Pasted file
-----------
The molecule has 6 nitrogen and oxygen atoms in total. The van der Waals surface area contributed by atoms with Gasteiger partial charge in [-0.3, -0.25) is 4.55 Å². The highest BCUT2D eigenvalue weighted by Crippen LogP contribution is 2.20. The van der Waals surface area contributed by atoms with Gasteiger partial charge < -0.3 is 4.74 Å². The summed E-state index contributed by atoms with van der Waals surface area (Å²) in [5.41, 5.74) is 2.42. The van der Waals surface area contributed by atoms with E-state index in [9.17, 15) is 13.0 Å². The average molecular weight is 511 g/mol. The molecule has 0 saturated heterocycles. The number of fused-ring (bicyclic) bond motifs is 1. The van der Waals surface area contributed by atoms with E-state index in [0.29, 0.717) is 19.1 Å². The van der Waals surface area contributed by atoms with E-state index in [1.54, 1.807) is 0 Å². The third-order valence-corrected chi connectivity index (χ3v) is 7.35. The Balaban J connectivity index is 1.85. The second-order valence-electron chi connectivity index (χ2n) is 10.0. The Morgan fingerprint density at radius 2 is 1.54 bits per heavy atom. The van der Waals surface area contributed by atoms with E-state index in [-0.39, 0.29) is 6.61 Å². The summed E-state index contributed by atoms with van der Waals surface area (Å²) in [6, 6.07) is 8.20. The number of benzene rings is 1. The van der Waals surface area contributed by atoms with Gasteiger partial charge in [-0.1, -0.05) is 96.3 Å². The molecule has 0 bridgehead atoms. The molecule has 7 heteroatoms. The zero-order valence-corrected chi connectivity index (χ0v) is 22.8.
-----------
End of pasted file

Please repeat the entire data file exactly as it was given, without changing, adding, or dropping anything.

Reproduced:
The molecule has 6 nitrogen and oxygen atoms in total. The van der Waals surface area contributed by atoms with Gasteiger partial charge in [-0.3, -0.25) is 4.55 Å². The highest BCUT2D eigenvalue weighted by Crippen LogP contribution is 2.20. The van der Waals surface area contributed by atoms with Gasteiger partial charge < -0.3 is 4.74 Å². The summed E-state index contributed by atoms with van der Waals surface area (Å²) in [5.41, 5.74) is 2.42. The van der Waals surface area contributed by atoms with E-state index in [9.17, 15) is 13.0 Å². The average molecular weight is 511 g/mol. The molecule has 0 saturated heterocycles. The number of fused-ring (bicyclic) bond motifs is 1. The van der Waals surface area contributed by atoms with E-state index in [0.29, 0.717) is 19.1 Å². The van der Waals surface area contributed by atoms with E-state index in [1.54, 1.807) is 0 Å². The third-order valence-corrected chi connectivity index (χ3v) is 7.35. The Balaban J connectivity index is 1.85. The second-order valence-electron chi connectivity index (χ2n) is 10.0. The Morgan fingerprint density at radius 2 is 1.54 bits per heavy atom. The van der Waals surface area contributed by atoms with E-state index in [-0.39, 0.29) is 6.61 Å². The summed E-state index contributed by atoms with van der Waals surface area (Å²) in [6, 6.07) is 8.20. The number of benzene rings is 1. The van der Waals surface area contributed by atoms with Gasteiger partial charge in [-0.1, -0.05) is 96.3 Å². The molecule has 0 bridgehead atoms. The molecule has 7 heteroatoms. The zero-order valence-corrected chi connectivity index (χ0v) is 22.8.